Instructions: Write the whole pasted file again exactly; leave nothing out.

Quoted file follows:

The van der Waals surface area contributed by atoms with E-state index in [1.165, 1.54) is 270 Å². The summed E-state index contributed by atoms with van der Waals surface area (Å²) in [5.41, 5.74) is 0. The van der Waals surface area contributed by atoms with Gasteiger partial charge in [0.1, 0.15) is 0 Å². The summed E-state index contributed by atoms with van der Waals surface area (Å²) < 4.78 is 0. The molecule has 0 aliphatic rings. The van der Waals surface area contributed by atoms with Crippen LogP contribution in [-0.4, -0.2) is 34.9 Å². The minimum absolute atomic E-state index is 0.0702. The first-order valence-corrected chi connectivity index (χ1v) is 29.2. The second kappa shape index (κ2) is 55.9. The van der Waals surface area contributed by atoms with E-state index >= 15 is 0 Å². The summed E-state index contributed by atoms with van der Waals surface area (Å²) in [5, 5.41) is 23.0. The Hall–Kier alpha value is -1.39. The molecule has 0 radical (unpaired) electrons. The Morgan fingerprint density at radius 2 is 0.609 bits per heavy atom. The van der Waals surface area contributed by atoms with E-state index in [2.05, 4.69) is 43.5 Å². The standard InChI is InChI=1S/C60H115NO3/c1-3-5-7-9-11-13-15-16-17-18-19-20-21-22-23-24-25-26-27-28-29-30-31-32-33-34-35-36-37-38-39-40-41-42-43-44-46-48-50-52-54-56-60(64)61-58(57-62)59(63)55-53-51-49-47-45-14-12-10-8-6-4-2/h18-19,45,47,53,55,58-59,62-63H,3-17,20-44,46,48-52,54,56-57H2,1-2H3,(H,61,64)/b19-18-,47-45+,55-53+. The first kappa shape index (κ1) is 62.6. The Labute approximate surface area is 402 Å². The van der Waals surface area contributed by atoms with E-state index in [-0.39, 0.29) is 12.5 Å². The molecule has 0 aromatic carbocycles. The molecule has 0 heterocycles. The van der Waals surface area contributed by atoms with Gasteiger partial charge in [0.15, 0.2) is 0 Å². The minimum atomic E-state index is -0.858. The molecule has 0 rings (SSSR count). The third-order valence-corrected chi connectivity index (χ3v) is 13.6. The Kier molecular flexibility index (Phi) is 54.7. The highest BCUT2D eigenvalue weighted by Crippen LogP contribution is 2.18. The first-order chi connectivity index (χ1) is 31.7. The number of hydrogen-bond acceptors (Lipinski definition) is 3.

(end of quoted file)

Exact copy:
The van der Waals surface area contributed by atoms with E-state index in [1.165, 1.54) is 270 Å². The summed E-state index contributed by atoms with van der Waals surface area (Å²) in [5.41, 5.74) is 0. The van der Waals surface area contributed by atoms with Gasteiger partial charge in [0.1, 0.15) is 0 Å². The summed E-state index contributed by atoms with van der Waals surface area (Å²) < 4.78 is 0. The molecule has 0 aliphatic rings. The van der Waals surface area contributed by atoms with Crippen LogP contribution in [-0.4, -0.2) is 34.9 Å². The minimum absolute atomic E-state index is 0.0702. The first-order valence-corrected chi connectivity index (χ1v) is 29.2. The second kappa shape index (κ2) is 55.9. The van der Waals surface area contributed by atoms with E-state index >= 15 is 0 Å². The summed E-state index contributed by atoms with van der Waals surface area (Å²) in [5, 5.41) is 23.0. The Hall–Kier alpha value is -1.39. The molecule has 0 radical (unpaired) electrons. The Morgan fingerprint density at radius 2 is 0.609 bits per heavy atom. The van der Waals surface area contributed by atoms with E-state index in [2.05, 4.69) is 43.5 Å². The standard InChI is InChI=1S/C60H115NO3/c1-3-5-7-9-11-13-15-16-17-18-19-20-21-22-23-24-25-26-27-28-29-30-31-32-33-34-35-36-37-38-39-40-41-42-43-44-46-48-50-52-54-56-60(64)61-58(57-62)59(63)55-53-51-49-47-45-14-12-10-8-6-4-2/h18-19,45,47,53,55,58-59,62-63H,3-17,20-44,46,48-52,54,56-57H2,1-2H3,(H,61,64)/b19-18-,47-45+,55-53+. The first kappa shape index (κ1) is 62.6. The Labute approximate surface area is 402 Å². The van der Waals surface area contributed by atoms with E-state index in [-0.39, 0.29) is 12.5 Å². The molecule has 0 aromatic carbocycles. The molecule has 0 heterocycles. The van der Waals surface area contributed by atoms with Gasteiger partial charge in [0.15, 0.2) is 0 Å². The minimum atomic E-state index is -0.858. The molecule has 0 rings (SSSR count). The third-order valence-corrected chi connectivity index (χ3v) is 13.6. The Kier molecular flexibility index (Phi) is 54.7. The highest BCUT2D eigenvalue weighted by Crippen LogP contribution is 2.18. The first-order chi connectivity index (χ1) is 31.7. The number of hydrogen-bond acceptors (Lipinski definition) is 3.